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In the following question, and I made an effort to explain what I desired with a paragraph of text in addition to an image to illustrate the problem, but Stack Overflow asks me for more text.

I have nothing else to add since the image explained it all. I later added a second paragraph for the system to allow me to post the question.

HTML/CSS What is the best way to center navigation when also would like a logo on one side?

Does Stack Overflow only expect text? Images are sometimes much more useful.

How can I post questions where an image is sufficient to properly explain the desired result?

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  • Did you originally include the first paragraph when the system didn't allow you to post the question or did you try to post the question with no text at all? Nov 24 at 2:47
  • Yes. ---> ...and this comment wants 11 more characters...
    – kalmdown
    Nov 24 at 2:49
  • The first. <--and it still wants 4 more characters....
    – kalmdown
    Nov 24 at 2:54
  • 5
    I didn't personally downvote your question but if I had to guess, it's probably because it sounds like a rant, as opposed to someone genuinely trying to understand how the system works. That said, I agree that many users on Meta are too quick to press the downvote button (in their defense, we get so much crap on Meta). I prefer to give new users the benefit of the doubt unless the quality of the post and/or the user's attitude is pretty bad. In any case, please note that up/down votes on meta don't affect the reputation, so don't worry too much about it and try not to take it personally. Nov 24 at 7:09
  • @SabitostandswithUkraine No, in this case they posted their code as text along with an image of what they want. Nov 24 at 15:53
  • 3
    Can we please stop shooting people down by downvoting their meta questions to oblivion and closing them as duplicates of barely related posts? The question isn't really that bad. I've edited it to improve the wording and add more details from the comments. Hopefully, it lands better now. Nov 25 at 1:10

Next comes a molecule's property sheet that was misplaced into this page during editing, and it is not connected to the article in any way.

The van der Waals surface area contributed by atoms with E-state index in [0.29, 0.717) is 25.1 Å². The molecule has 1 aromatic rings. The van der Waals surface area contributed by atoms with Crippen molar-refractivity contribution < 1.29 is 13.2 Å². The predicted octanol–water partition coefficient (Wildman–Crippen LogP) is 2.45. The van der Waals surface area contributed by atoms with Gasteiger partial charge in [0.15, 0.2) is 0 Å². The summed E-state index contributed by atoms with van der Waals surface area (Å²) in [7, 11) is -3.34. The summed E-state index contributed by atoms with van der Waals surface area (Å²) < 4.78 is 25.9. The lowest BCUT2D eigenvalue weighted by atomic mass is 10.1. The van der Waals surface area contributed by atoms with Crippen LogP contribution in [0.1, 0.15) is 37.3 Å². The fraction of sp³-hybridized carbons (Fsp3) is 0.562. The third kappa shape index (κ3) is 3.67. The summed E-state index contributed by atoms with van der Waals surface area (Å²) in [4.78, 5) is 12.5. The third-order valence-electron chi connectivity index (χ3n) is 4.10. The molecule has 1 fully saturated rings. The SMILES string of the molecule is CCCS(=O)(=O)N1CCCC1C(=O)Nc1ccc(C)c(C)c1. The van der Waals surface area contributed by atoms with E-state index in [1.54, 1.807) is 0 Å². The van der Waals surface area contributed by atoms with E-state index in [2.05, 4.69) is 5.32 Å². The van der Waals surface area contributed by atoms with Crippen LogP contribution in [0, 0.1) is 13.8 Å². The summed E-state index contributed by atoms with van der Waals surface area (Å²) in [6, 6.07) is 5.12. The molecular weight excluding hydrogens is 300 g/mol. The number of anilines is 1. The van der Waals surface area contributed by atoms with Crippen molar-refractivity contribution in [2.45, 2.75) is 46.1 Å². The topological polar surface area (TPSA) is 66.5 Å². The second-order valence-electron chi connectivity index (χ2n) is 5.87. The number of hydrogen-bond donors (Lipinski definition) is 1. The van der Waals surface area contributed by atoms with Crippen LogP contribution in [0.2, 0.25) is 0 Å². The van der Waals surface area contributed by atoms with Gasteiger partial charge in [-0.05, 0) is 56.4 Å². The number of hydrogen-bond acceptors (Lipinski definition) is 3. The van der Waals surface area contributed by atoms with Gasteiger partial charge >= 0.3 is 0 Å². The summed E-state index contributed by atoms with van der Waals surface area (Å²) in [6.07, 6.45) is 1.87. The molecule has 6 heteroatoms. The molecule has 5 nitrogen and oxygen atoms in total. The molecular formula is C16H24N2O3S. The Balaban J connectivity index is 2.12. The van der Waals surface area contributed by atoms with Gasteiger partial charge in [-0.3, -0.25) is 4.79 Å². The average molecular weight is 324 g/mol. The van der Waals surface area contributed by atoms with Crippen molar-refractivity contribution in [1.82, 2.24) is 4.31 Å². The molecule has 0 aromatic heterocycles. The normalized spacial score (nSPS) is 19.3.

• 1
    @41686d6564standsw.Palestine This meta question shows no research effort. It is an easily found common duplicate, so not helpful. "SO asked for more writing" is unclear--the circumstances about which they are asking.
    – philipxy
    Nov 25 at 4:42
  • 3
    @philipxy: The meta question is fine. In the context of the OP's question, they're asking about a narrow, specific question in which their question uses images and they seem to be getting downvoted for that reason. In those cases it's a lot simpler to offer more pointed/guided advice to someone than it is to close their question as the generic dupe. That is to say, while the answer in the dupe would be similar to the one I provided, the one provided here is more to the point of the OP's specific concern.
    – Makoto
    Nov 25 at 22:43
  • The functionality should check if there is an image. If there is it should check to see if it has a description. If not, it should ask the user to add a description of the picture. That would both satisfy @makoto's 2nd bullet, which is the one that matter here. That way, images for questions that are visual are easier to ask.
    – kalmdown
    Nov 27 at 1:21
  • There's no way for the system to be able to tell whether the image description or even the image itself is useful. I've seen a lot of alt text that just says things like "screenshot" or "error message" instead of actually describing the image. Sometimes the image isn't helpful because it doesn't show something we needed to see or it actually isn't clear what we're supposed to get from looking at it.
    – BSMP
    yesterday
  • The FAQ for Duplicates says that you should explain why the dupe target doesn't answer your question so I rolled back the edit removing your explanation. That said, I don't think the 2nd paragraph of that explanation helps. It doesn't really matter whether the dupe target uses an image, it only matters whether it answes the question. Your explanation for why it doesn't solve the issue should be enough.
    – BSMP
    yesterday

1 Answer 1

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The guidance is to use images sparingly. As in, only when you know you can't avoid them.

The reasons are straightforward:

  • If someone puts their code in a picture (which is almost always what happens), someone else can't just copy their code and paste it into their environment to run and observe independently.
  • If someone is otherwise using an image without any text to explain or support it, it means that those who use screen readers are limited in their ability to partake in the answering of it.

For your case, because you're describing what your desired outcome is and what you've attempted to do to get there, I don't think there's a real issue with the image being there. It is at least in support of your goal, and sometimes UI questions tend to be visual-heavy.

...As to whether or not it's a dupe? You'd have to ask someone with a CSS badge. I only have battle scars which aren't good enough as far as the dupe system is concerned.

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